Tesco’s Simple Tweaks Put Grocer Back in Front of Competitors

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Tesco Shedding Assets Is Right Thing to Do: Roberts

After more than four years of falling U.K. revenue, Tesco Plc is stemming the decline.

Figures released Friday showed a 1.3 percent drop in first-quarter same-store sales, the third straight improvement since a 5.5 percent drop in last year’s second quarter. That beat analyst estimates and added to this year’s share gain, while putting Tesco back ahead of its biggest competitors.

Beset by deflation brought on by a price war between discounters and the traditional supermarkets, Chief Executive Officer Dave Lewis has spent the first 10 months of his tenure making simple tweaks to win back shoppers. Prices are cheaper, shelves fuller and more staff are manning the shop floors. That’s translated into increased selling volume, with Tesco gaining 180,000 customers in the period.

“There is much to applaud in what Mr. Lewis has done to bring calm and order to Tesco in a short period of time,” Darren Shirley, an analyst at Shore Capital, said in a note.

Tesco shares rose as much as 4.4 percent to 227.35 pence Friday, extending this year’s gain to 20 percent.

There’s still much to do, and Lewis said Friday he expects deflation to continue and that the grocer’s performance will be subject to volatility for at least the next year.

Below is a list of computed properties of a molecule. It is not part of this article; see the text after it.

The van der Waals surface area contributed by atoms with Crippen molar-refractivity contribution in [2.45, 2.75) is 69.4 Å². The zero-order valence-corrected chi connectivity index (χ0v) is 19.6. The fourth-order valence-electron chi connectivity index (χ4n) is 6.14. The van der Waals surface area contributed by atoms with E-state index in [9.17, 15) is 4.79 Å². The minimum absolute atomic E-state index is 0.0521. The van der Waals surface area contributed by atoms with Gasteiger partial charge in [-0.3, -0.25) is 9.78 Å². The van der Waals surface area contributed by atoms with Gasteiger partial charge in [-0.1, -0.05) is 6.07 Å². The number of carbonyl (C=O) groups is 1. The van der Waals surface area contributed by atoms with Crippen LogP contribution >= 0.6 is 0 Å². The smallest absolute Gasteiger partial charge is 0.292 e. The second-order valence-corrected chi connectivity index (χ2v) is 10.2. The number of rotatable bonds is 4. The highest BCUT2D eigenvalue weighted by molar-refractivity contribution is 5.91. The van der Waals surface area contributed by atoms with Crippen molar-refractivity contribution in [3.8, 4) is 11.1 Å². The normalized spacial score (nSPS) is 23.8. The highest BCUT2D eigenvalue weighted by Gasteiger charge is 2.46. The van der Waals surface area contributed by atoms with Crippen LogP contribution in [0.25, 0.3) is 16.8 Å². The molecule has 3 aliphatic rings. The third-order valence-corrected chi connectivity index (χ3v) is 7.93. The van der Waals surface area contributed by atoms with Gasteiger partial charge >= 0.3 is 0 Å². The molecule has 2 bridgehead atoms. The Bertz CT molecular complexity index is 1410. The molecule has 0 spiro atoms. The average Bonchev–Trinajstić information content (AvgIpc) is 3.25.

“We’re not expecting a straight line,” he said.

Supply Overhaul

The scale of the change within Tesco can be seen in its dealings with suppliers. The former Unilever executive plans to reduce the ways in which it charges them from 24 to three, a switch that will take about 18 months to achieve.

At the same time, the CEO has to contend with debt of 21.7 billion pounds ($34.1 billion), a 3.9 billion-pound pension deficit, and credit ratings that were cut to junk this year.

Lewis declined to comment on how he might seek to strengthen the balance sheet amid reports that the company has received offers for its biggest international unit in South Korea and the Dunnhumby data-analytics business.

For now, his main focus is on regaining the customers that have absconded to German discounters Aldi and Lidl. Prices have been reduced on 700 product lines this year, the CEO said Friday, and more will follow. At the same time, store shelves are now about 93 percent full at peak business times, up from the mid-eighties previously, Lewis said.

The upshot is that Tesco’s U.K. sales are now outperforming those of competitors J Sainsbury Plc, Wm Morrison Supermarkets Plc and Wal-Mart Stores Inc.’s Asda for the first time in at least seven years, according to Barclays analysts.

“Slowly we’re seeing a smaller and leaner Tesco emerge, which is a sharp contrast to the arrogant behemoth of old,” John Ibbotson, an analyst at researcher Retail Vision, said by e-mail.

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